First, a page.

With $1.4 million in city money set to be allocated to improving Mickel Field, Mayor Gary Resnick promised the park would be the “gem” it once was. “This is going to benefit the whole city.”
Recently, commissioners agreed to spend $1.4 million to make improvements to Hagen Park, located on Powerline Road, over the next two years.
Plans include: new bathroom, walking trail, shade canopies, fitness equipment, pavilion, estate-style fencing, volleyball court and police substation. The small baseball diamond will be removed but the large one will remain. Originally, city officials discussed the possibility of spending about $2.1 million.
For months, residents have demanded improvements to the park – improvements they say will increase its use by residents and visitors and decrease its use by drug dealers and criminals. One resident said the park, which is often empty, was even used as a staging ground by burglars to break into his home more than once. Officials and residents, including Westside Association of Wilton Manors President Sal Torre, also believe Mickel’s redevelopment will help spur other improvements in the area.
Officials have also asked the Florida Department of Transportation to reduce the width of Powerline Road in order to make it more bicycle and pedestrian-friendly.
The park, which may be renamed Mickel Park, was originally used by the city’s youth baseball leagues. But changing demographics and competition from baseball programs in Fort Lauderdale, including nearby Mills Pond Park, has meant fewer and fewer children using the facility.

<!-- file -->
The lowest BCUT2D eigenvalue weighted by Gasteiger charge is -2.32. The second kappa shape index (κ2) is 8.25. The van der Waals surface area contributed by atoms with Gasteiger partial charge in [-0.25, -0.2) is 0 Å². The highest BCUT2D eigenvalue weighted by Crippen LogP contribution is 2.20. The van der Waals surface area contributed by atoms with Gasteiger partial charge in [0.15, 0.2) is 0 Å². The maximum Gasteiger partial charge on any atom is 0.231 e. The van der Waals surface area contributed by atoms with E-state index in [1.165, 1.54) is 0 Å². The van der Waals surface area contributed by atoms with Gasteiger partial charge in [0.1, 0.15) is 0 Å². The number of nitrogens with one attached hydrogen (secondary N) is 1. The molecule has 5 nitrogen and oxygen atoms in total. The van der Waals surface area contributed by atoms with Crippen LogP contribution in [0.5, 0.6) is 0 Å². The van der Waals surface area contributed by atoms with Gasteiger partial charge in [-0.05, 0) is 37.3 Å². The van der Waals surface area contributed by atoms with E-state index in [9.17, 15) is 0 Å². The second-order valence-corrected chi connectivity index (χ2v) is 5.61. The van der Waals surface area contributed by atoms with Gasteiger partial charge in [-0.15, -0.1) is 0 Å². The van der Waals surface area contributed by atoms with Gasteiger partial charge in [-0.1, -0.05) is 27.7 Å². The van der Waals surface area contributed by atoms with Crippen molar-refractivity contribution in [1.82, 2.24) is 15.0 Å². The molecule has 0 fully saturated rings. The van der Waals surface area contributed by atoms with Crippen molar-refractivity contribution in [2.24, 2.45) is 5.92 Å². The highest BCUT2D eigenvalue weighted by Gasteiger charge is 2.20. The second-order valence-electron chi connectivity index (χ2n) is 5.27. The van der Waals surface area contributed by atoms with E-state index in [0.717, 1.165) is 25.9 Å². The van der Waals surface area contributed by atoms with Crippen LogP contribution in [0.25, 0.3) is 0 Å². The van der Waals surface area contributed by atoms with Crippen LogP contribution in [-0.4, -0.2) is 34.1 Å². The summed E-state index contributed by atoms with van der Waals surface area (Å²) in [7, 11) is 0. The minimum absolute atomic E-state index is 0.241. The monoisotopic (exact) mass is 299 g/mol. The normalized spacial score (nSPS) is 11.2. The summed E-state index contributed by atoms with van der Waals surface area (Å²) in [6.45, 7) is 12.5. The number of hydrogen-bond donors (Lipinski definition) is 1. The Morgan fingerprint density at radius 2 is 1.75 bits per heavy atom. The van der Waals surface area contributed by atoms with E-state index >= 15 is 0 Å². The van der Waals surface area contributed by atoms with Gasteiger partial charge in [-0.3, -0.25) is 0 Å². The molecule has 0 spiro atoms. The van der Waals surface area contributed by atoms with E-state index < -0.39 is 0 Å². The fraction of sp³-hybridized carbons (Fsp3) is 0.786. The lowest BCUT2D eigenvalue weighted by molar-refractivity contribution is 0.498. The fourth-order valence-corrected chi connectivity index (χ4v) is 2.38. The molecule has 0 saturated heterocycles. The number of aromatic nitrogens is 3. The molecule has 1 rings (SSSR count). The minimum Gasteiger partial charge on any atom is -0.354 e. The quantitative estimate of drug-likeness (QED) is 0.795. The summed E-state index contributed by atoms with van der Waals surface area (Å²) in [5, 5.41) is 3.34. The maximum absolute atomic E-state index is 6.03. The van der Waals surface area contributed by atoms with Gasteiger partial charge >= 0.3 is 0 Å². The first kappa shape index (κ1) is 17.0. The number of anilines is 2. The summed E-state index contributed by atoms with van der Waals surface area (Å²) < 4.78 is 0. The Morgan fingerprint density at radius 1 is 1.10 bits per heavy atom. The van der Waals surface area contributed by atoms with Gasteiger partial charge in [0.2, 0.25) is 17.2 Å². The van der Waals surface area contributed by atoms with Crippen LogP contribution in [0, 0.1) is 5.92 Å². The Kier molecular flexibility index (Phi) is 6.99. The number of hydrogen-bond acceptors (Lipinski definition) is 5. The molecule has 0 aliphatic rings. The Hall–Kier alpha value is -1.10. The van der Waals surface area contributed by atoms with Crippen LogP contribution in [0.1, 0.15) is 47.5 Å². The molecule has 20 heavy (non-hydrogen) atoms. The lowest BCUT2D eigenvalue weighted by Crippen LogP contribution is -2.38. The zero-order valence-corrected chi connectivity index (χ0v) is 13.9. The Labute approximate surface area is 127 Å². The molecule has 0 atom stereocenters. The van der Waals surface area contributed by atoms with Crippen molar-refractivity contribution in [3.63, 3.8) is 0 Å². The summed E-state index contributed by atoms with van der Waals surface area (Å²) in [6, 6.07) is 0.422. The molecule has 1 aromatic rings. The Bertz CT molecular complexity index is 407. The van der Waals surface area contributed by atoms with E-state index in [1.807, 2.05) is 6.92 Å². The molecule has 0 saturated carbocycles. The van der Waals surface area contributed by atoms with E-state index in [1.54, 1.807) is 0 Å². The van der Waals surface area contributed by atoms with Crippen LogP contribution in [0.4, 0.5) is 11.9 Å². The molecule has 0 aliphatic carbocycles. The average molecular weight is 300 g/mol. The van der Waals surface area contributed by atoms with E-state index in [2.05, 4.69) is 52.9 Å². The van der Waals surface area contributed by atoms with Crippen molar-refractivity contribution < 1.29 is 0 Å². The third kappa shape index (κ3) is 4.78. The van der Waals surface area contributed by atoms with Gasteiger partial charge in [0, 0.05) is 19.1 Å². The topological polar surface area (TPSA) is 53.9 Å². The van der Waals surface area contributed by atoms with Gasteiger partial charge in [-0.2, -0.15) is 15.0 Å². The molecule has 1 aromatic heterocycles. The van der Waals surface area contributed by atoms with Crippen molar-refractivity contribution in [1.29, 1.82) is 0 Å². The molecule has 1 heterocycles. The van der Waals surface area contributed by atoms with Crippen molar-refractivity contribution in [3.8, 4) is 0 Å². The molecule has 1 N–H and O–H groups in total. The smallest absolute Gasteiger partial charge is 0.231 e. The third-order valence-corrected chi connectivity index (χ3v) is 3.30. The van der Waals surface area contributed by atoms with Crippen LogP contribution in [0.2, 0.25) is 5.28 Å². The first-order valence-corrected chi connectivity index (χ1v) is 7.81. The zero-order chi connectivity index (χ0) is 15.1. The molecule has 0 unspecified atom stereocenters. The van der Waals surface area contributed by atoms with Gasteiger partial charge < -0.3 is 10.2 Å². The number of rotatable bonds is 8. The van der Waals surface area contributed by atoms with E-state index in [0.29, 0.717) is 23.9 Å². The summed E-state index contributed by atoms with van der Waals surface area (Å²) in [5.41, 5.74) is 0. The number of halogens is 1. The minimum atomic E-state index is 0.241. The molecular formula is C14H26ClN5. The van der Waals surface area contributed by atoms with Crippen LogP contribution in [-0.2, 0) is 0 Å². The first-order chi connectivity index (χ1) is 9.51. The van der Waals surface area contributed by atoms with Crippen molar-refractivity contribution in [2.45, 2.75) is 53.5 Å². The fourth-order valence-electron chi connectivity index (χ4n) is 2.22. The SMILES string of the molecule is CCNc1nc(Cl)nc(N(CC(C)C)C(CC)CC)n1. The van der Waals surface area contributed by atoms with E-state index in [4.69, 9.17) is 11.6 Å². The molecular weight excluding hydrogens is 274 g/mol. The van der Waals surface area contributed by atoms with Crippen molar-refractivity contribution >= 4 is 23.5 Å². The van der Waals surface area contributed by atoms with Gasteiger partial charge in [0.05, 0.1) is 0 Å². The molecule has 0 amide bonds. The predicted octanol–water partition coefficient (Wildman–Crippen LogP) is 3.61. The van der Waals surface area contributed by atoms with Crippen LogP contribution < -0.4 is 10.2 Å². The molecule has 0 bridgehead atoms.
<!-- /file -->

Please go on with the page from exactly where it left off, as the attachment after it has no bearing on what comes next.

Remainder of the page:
Patrick Caan, director of the Leisure Services Department, said it’s been decades since Mickel has seen significant improvements.
“We’ve let [Mickel Field] go to hell. It’s time to fix it,” said Commissioner Ted Galatis to applause from residents in the audience.
Galatis drew applause again when he criticized his fellow commissioners for hesitating to spend money on Mickel when they approved $390,000 on two residential properties. The properties, located next to Hagen, may be used in the future to expand the park. Galatis and Commissioner Scott Newton were the only no votes against the Hagen properties. Vice Mayor Julie Carson, who supported the purchase, said the city could always sell the properties if it didn’t find any use for them.
Borrowing half the estimated cost – from a bank, such as the commission did when it borrowed to pay for parking improvements – was the chief concern amongst commissioners. Finance Director Bob Mays said the other half of the money would come from a mix of general funds, grants and impact fees.
Said Carson, “Maybe get the money a different way.” Resnick suggested more grant money, some possibly from the county’s $400 million parks bond, could be used and the amount of money borrowed could be reduced. City Manager Joseph Gallegos assured commissioners that more grants would be obtained - $55,000 has already been secured.
The interest payments over the span of the 15-year loan are about $40,000. Mays said he might be able to negotiate a better interest rate than 2.95 percent he submitted to the commission. “A $5,000-a-month loan payment is very doable for this city,” said Resnick.